So, I don’t think that history is just these vast impersonal forces that carry people along. I don’t think it’s just about economics or any particular thing, but I
think greatness, and evil as well, are shown by the fact that people can make a difference in the way things turn out.
HUMANITIES: You’re a big reader of biographies.
COLE: That is true.
HUMANITIES: And I know you’re a big fan of David McCullough. Who are some other biographers and some biographies you especially like?
COLE: I like historians who speak to a large audience. Another of my favorites is Gibbon. He is, for me, the great writer of history, not only because of the scope of what he did but also because of his use of language and his ability to use irony and words to be evocative.
What I also like about Gibbon and McCullough is their ability to synthesize. Robert Caro is another biographer that I particularly like, his books on Lyndon Baines Johnson especially. I think that history or biography not only has to be illuminating, but history and biography should be entertaining, and that’s something we don’t talk about anymore.
You know, history done well and written well is entertaining. It’s fun. On American history, there’s McCullough and Joseph Ellis and Walter Isaacson, and Thomas Fleming is another. They’re narrative historians who tell a story and tell it well. They’re illuminating and they’re entertaining.
Now, it’s important to realize that their work is built on a lot of spadework done by historians—burrowing very, very deep, and studying very particular aspects—which then is reutilized by these historians. I do really appreciate this other very fine-grained scholarship, but it’s also important that its discoveries be communicated to larger audiences, especially when we’re talking about this important story of America.
HUMANITIES: You came to Washington, D.C., from Bloomington, Indiana, in 2001. And you’d been to D.C. before, of course, not least as a member of the National Council on the Humanities. But what were some of your impressions of D.C. and its inhabitants when you first arrived? You might start with saying whether it’s true that if you want a friend in Washington, you should get a dog.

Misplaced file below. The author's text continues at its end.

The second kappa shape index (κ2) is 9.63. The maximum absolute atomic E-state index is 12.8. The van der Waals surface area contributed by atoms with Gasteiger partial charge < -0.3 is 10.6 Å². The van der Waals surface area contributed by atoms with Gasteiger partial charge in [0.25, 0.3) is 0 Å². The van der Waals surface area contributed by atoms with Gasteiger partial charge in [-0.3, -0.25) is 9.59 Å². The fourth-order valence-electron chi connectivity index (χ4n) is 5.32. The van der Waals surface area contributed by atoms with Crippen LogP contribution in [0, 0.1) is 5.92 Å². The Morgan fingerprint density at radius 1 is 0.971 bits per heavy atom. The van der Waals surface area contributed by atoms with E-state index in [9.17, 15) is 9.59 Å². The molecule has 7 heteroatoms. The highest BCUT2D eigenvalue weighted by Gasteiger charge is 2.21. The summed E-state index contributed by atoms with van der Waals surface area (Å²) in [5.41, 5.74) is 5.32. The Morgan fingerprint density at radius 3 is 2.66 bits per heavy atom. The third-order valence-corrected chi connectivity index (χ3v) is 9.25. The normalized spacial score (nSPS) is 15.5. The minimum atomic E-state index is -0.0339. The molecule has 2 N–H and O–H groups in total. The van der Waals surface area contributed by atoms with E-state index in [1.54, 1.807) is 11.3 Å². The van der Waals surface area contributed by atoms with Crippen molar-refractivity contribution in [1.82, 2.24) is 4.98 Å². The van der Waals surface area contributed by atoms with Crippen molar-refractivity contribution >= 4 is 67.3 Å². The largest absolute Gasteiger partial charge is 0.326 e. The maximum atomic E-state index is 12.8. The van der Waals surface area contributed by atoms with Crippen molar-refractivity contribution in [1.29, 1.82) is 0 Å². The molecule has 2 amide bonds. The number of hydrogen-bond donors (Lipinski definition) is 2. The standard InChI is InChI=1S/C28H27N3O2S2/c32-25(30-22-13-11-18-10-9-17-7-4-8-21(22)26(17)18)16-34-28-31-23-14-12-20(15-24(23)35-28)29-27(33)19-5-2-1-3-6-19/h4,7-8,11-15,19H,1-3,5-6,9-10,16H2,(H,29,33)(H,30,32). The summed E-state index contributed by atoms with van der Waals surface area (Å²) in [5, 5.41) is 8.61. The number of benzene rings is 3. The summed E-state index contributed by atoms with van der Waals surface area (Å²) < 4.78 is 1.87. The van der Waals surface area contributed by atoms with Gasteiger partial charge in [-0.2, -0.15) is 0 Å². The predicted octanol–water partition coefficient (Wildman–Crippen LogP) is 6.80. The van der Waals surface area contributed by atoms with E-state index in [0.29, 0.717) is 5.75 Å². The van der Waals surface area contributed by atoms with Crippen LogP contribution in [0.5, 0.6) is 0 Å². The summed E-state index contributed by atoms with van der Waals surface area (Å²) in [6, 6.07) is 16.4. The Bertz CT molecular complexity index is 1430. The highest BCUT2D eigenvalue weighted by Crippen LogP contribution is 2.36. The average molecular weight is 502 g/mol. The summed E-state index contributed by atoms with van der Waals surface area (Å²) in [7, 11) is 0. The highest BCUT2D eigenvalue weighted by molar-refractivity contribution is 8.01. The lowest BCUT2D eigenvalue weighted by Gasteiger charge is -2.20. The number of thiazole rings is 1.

COLE: Actually, you should get a couple of dogs because the first one may not turn out to be trustworthy. But, yes, I had been to Washington a lot of times, though I had never lived here. And I remember, in late 2001, going to the National Gallery and looking at my watch and thinking, this is great. I don’t have to catch a plane. I can stay here as long as I want.
Washington is just a terrific city. I have loved every minute of living here. When we first came, we lived in an apartment on Connecticut Avenue. Then we bought a place right in downtown Washington because we wanted to be in the city, and it’s a wonderful mix of absolutely fascinating politics. I’m an observer of politics and people, and there’s a lot of intellectual firepower in the think tanks here, a tremendous amount. I don’t think people realize that about Washington, about how many incredibly talented, learned, and smart people are here. And it’s a wonderful place for culture, museums, and
libraries, and opera, and symphony.
It’s got it all, and in a pretty small package. It’s a manageable city. You don’t have these huge intimidating skyscraper canyons like you do in New York, and everything’s built pretty much to the same height and it’s very easy to get around.
So you feel comfortable, and from where we live we walk almost everywhere. I think we liked Washington right away, and then even more as we got to know it in these seven years.
HUMANITIES: Let’s talk about the Endowment. I heard of a visiting panelist who came here and who apparently served quite well on the panel, but he introduced himself by saying that he was very glad that after several years of a Republican administration that the NEH still existed.